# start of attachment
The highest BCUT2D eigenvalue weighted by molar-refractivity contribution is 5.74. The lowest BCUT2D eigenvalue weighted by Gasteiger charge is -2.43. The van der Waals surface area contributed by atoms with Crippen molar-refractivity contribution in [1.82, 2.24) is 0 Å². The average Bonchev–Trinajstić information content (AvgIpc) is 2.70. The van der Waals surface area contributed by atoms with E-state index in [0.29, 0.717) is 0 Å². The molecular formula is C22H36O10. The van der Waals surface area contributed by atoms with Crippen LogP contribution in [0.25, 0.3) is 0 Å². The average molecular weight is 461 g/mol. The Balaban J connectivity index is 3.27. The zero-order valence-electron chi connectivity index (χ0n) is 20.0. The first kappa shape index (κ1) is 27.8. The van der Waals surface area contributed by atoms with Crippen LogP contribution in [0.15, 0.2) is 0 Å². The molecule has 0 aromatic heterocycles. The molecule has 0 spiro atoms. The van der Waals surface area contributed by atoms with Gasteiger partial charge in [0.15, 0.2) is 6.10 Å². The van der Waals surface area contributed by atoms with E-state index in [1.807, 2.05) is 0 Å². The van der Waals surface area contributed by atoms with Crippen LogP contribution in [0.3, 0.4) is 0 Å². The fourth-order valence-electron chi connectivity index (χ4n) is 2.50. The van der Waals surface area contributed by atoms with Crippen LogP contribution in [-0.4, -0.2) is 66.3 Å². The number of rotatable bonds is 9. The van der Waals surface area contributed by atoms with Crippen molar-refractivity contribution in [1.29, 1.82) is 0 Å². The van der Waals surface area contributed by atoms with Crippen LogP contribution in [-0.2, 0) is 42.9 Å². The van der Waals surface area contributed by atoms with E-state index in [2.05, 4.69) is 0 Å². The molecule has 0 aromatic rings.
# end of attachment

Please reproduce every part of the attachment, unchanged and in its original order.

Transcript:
The highest BCUT2D eigenvalue weighted by molar-refractivity contribution is 5.74. The lowest BCUT2D eigenvalue weighted by Gasteiger charge is -2.43. The van der Waals surface area contributed by atoms with Crippen molar-refractivity contribution in [1.82, 2.24) is 0 Å². The average Bonchev–Trinajstić information content (AvgIpc) is 2.70. The van der Waals surface area contributed by atoms with E-state index in [0.29, 0.717) is 0 Å². The molecular formula is C22H36O10. The van der Waals surface area contributed by atoms with Crippen LogP contribution in [0.25, 0.3) is 0 Å². The average molecular weight is 461 g/mol. The Balaban J connectivity index is 3.27. The zero-order valence-electron chi connectivity index (χ0n) is 20.0. The first kappa shape index (κ1) is 27.8. The van der Waals surface area contributed by atoms with Crippen LogP contribution in [0.15, 0.2) is 0 Å². The molecule has 0 aromatic heterocycles. The molecule has 0 spiro atoms. The van der Waals surface area contributed by atoms with Gasteiger partial charge in [0.15, 0.2) is 6.10 Å². The van der Waals surface area contributed by atoms with E-state index in [1.807, 2.05) is 0 Å². The van der Waals surface area contributed by atoms with Crippen LogP contribution in [0.3, 0.4) is 0 Å². The fourth-order valence-electron chi connectivity index (χ4n) is 2.50. The van der Waals surface area contributed by atoms with Crippen LogP contribution in [-0.4, -0.2) is 66.3 Å². The number of rotatable bonds is 9. The van der Waals surface area contributed by atoms with Crippen molar-refractivity contribution in [1.29, 1.82) is 0 Å². The van der Waals surface area contributed by atoms with Crippen LogP contribution in [-0.2, 0) is 42.9 Å². The van der Waals surface area contributed by atoms with E-state index in [2.05, 4.69) is 0 Å². The molecule has 0 aromatic rings.